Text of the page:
Add to this list of woes the fact that the Founder’s Constitution was, on its face, too bourgeois, too oriented toward commercial republicanism, to get any real social engineering done. Enter Dworkin to give us a list of things we must presuppose in order to make our moral reasoning coherent, and a realm of high principle for judges to hang their hats on as they pursued liberal goods. Our considered moral judgments, he claimed, comport with the notion that human beings have rights. But which rights? We have no right to liberty as a negative freedom, because we wish to constrain the behaviors of others who might do us harm. But we do have certain basic rights, and entitlements to basic goods, that appeal to liberal sensibilities, because these things can be exercised or pursued by all, or so the argument goes, in a manner that does not infringe on or detract from the basic rights of others. By contrast, the exercise of property rights would infringe on the rights of others, so it can’t be a basic right in Dworkin’s pantheon.
Legal institutions must somehow guarantee equal concern and respect for the interests, plans and values of others. Basic rights must be protected by judges, against the efforts of the majority to apply their preferences. And equality becomes a right that cannot be trumped by the general welfare, or even by the basic rights of others. As citizens of a proper republic, i.e., one given over to the idea of equal concern and respect, we are free to make law, but only law that protects the rights, and preferences, of ourselves. We cannot be allowed to impose on others.
Majoritarianism is trumped by basic rights and the equality principle—the contours of which would hold unique appeal to liberal elites. Dworkin offers up an ideal judge, Hercules J., who could construct and apply principles that made sense of what had gone before, in a manner that brought no psychological discomfort to such elites. The expressive self was always to be celebrated, so long as it did not express itself through economic means.
The conclusions drawn from Dworkinian principles require not only Herculean efforts to arrive at, but must be pronounced from on high. Tradeoffs, compromise, cost-benefit analysis, prudence—and with them the rough and tumble of republican politics—disappear from sight. There is a distinctly Kantian formalism to Dworkin—Fiat justitia ruat caelum—that, paradoxically, always seems to bend to timely liberal purposes. Progressive lawyers and judges become the philosopher kings.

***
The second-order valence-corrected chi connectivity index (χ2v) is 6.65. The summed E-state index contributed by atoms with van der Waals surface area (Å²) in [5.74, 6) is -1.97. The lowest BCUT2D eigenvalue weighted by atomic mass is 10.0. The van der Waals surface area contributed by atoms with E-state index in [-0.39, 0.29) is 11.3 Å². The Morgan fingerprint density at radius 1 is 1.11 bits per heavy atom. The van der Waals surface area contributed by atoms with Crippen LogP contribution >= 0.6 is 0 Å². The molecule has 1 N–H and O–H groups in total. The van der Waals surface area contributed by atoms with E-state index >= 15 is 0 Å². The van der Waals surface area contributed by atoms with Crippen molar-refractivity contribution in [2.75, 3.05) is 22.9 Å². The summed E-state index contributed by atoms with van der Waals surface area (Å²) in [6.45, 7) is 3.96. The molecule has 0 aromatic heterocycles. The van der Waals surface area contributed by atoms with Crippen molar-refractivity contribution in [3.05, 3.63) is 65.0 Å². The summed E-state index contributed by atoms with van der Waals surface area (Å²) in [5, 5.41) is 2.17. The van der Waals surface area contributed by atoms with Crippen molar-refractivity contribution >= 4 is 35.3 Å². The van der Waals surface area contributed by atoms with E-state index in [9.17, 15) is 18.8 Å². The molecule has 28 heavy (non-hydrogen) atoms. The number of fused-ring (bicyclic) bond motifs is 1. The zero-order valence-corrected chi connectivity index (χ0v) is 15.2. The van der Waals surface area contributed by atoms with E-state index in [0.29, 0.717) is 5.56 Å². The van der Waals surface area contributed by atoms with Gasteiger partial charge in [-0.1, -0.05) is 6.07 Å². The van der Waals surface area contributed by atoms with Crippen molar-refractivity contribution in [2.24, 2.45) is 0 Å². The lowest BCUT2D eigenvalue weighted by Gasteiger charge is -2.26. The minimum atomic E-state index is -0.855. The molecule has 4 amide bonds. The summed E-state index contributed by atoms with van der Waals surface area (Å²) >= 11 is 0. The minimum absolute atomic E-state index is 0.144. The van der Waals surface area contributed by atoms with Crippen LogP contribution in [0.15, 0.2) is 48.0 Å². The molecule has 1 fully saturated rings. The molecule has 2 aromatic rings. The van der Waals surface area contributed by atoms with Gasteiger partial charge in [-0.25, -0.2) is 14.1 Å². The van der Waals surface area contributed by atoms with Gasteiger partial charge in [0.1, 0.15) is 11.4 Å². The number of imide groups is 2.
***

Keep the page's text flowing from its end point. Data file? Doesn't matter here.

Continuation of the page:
Not incidentally, the state becomes supreme for Dworkin because only it can expostulate and enforce the rational, formal rule of high principle without regard to consequences. And no state actors are more conscientious and devoted to having their way than judges. Government by judiciary is a logical outgrowth of a politics of high principle. Idealism replaces prudence, and comprehensive positive rights replace limited natural rights.
One of Dworkin’s last writings (“A Bigger Victory Than We Knew,” August 16, 2012) appeared in The New York Review of Books, a publication in which he had held forth on legal philosophy and politics for half a century. In it, he gave a spirited defense of Obamacare from the point of view not of a policy analyst or medical professional, but a philosopher of law. Predictably, his legal philosophy led him to conclude that the Affordable Care Act somehow meets the fundamental requirements of political decency, in its hundreds of thousands of words, by showing equal concern and respect for citizens.
Our eighteenth century Constitution, lamentable though it is, can, in light of proper Dworkinian principles, be read capaciously enough to support, and indeed require, top-down control of a vast segment of the American economy. The job of judges, Dworkin proclaims, is to interpret constitutional text in such a way that it is justified in light of our moral sense, or at least the immediate though rapidly changing moral sense of people who read The New York Review of Books. Dworkin’s ideal judge, it turns out, is not Hercules but Proteus.